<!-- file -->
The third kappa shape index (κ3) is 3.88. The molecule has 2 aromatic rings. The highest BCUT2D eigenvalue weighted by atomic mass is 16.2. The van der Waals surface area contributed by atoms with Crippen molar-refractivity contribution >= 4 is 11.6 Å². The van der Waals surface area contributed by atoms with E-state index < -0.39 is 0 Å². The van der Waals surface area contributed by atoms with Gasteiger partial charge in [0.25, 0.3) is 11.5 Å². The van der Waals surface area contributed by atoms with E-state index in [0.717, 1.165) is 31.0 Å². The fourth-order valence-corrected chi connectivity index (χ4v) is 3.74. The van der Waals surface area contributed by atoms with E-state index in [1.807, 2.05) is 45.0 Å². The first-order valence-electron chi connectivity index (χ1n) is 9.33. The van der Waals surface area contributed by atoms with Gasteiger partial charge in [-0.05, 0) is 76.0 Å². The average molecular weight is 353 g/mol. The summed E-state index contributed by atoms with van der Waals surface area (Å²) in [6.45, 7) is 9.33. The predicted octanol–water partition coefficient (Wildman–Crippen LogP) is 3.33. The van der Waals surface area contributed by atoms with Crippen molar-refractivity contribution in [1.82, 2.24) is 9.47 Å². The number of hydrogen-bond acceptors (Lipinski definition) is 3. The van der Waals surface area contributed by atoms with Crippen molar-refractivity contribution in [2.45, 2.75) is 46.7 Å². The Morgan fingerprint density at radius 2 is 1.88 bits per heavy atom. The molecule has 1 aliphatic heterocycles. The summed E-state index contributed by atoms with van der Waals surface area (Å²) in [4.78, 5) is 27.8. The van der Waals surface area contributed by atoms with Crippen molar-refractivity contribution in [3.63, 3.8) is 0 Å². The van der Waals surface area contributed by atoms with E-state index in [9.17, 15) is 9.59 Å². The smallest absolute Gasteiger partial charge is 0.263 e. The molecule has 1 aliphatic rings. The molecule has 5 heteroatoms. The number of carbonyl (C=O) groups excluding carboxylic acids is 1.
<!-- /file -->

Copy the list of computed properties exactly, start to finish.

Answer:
The third kappa shape index (κ3) is 3.88. The molecule has 2 aromatic rings. The highest BCUT2D eigenvalue weighted by atomic mass is 16.2. The van der Waals surface area contributed by atoms with Crippen molar-refractivity contribution >= 4 is 11.6 Å². The van der Waals surface area contributed by atoms with E-state index < -0.39 is 0 Å². The van der Waals surface area contributed by atoms with Gasteiger partial charge in [0.25, 0.3) is 11.5 Å². The van der Waals surface area contributed by atoms with E-state index in [0.717, 1.165) is 31.0 Å². The fourth-order valence-corrected chi connectivity index (χ4v) is 3.74. The van der Waals surface area contributed by atoms with E-state index in [1.807, 2.05) is 45.0 Å². The first-order valence-electron chi connectivity index (χ1n) is 9.33. The van der Waals surface area contributed by atoms with Gasteiger partial charge in [-0.05, 0) is 76.0 Å². The average molecular weight is 353 g/mol. The summed E-state index contributed by atoms with van der Waals surface area (Å²) in [6.45, 7) is 9.33. The predicted octanol–water partition coefficient (Wildman–Crippen LogP) is 3.33. The van der Waals surface area contributed by atoms with Crippen molar-refractivity contribution in [1.82, 2.24) is 9.47 Å². The number of hydrogen-bond acceptors (Lipinski definition) is 3. The van der Waals surface area contributed by atoms with Crippen molar-refractivity contribution in [2.45, 2.75) is 46.7 Å². The Morgan fingerprint density at radius 2 is 1.88 bits per heavy atom. The molecule has 1 aliphatic heterocycles. The summed E-state index contributed by atoms with van der Waals surface area (Å²) in [4.78, 5) is 27.8. The van der Waals surface area contributed by atoms with Crippen molar-refractivity contribution in [3.63, 3.8) is 0 Å². The van der Waals surface area contributed by atoms with E-state index in [9.17, 15) is 9.59 Å². The smallest absolute Gasteiger partial charge is 0.263 e. The molecule has 1 aliphatic rings. The molecule has 5 heteroatoms. The number of carbonyl (C=O) groups excluding carboxylic acids is 1.